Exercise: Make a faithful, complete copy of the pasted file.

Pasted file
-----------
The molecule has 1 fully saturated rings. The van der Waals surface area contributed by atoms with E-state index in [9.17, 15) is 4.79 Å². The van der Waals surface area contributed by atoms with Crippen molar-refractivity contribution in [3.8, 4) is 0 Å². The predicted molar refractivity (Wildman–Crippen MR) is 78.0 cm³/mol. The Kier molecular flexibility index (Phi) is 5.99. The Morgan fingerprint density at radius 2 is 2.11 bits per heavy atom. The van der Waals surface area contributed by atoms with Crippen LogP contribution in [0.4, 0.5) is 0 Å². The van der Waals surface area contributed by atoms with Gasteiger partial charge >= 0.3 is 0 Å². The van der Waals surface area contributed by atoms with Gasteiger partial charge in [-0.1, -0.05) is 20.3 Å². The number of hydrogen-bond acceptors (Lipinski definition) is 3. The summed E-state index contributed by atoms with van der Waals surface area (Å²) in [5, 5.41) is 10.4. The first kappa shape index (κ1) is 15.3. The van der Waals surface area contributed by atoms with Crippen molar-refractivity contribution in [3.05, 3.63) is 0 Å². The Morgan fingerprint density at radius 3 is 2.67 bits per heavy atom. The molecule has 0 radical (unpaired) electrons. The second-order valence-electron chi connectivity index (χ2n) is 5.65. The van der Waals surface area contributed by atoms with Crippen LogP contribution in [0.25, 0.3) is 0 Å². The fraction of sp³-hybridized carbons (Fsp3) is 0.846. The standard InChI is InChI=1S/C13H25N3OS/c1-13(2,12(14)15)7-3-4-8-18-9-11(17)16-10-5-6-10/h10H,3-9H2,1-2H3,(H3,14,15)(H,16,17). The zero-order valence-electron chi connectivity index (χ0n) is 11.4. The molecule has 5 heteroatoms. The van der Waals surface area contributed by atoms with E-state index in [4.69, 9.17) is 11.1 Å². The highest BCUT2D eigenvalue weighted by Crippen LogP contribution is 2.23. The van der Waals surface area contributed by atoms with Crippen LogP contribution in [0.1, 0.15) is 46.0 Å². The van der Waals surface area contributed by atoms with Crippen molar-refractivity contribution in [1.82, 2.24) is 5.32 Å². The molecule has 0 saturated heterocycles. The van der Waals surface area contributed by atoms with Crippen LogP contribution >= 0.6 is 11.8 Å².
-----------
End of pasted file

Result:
The molecule has 1 fully saturated rings. The van der Waals surface area contributed by atoms with E-state index in [9.17, 15) is 4.79 Å². The van der Waals surface area contributed by atoms with Crippen molar-refractivity contribution in [3.8, 4) is 0 Å². The predicted molar refractivity (Wildman–Crippen MR) is 78.0 cm³/mol. The Kier molecular flexibility index (Phi) is 5.99. The Morgan fingerprint density at radius 2 is 2.11 bits per heavy atom. The van der Waals surface area contributed by atoms with Crippen LogP contribution in [0.4, 0.5) is 0 Å². The van der Waals surface area contributed by atoms with Gasteiger partial charge >= 0.3 is 0 Å². The van der Waals surface area contributed by atoms with Gasteiger partial charge in [-0.1, -0.05) is 20.3 Å². The number of hydrogen-bond acceptors (Lipinski definition) is 3. The summed E-state index contributed by atoms with van der Waals surface area (Å²) in [5, 5.41) is 10.4. The first kappa shape index (κ1) is 15.3. The van der Waals surface area contributed by atoms with Crippen molar-refractivity contribution in [3.05, 3.63) is 0 Å². The Morgan fingerprint density at radius 3 is 2.67 bits per heavy atom. The molecule has 0 radical (unpaired) electrons. The second-order valence-electron chi connectivity index (χ2n) is 5.65. The van der Waals surface area contributed by atoms with Crippen LogP contribution in [0.25, 0.3) is 0 Å². The fraction of sp³-hybridized carbons (Fsp3) is 0.846. The standard InChI is InChI=1S/C13H25N3OS/c1-13(2,12(14)15)7-3-4-8-18-9-11(17)16-10-5-6-10/h10H,3-9H2,1-2H3,(H3,14,15)(H,16,17). The zero-order valence-electron chi connectivity index (χ0n) is 11.4. The molecule has 5 heteroatoms. The van der Waals surface area contributed by atoms with E-state index in [4.69, 9.17) is 11.1 Å². The highest BCUT2D eigenvalue weighted by Crippen LogP contribution is 2.23. The van der Waals surface area contributed by atoms with Crippen LogP contribution in [0.1, 0.15) is 46.0 Å². The van der Waals surface area contributed by atoms with Crippen molar-refractivity contribution in [1.82, 2.24) is 5.32 Å². The molecule has 0 saturated heterocycles. The van der Waals surface area contributed by atoms with Crippen LogP contribution >= 0.6 is 11.8 Å².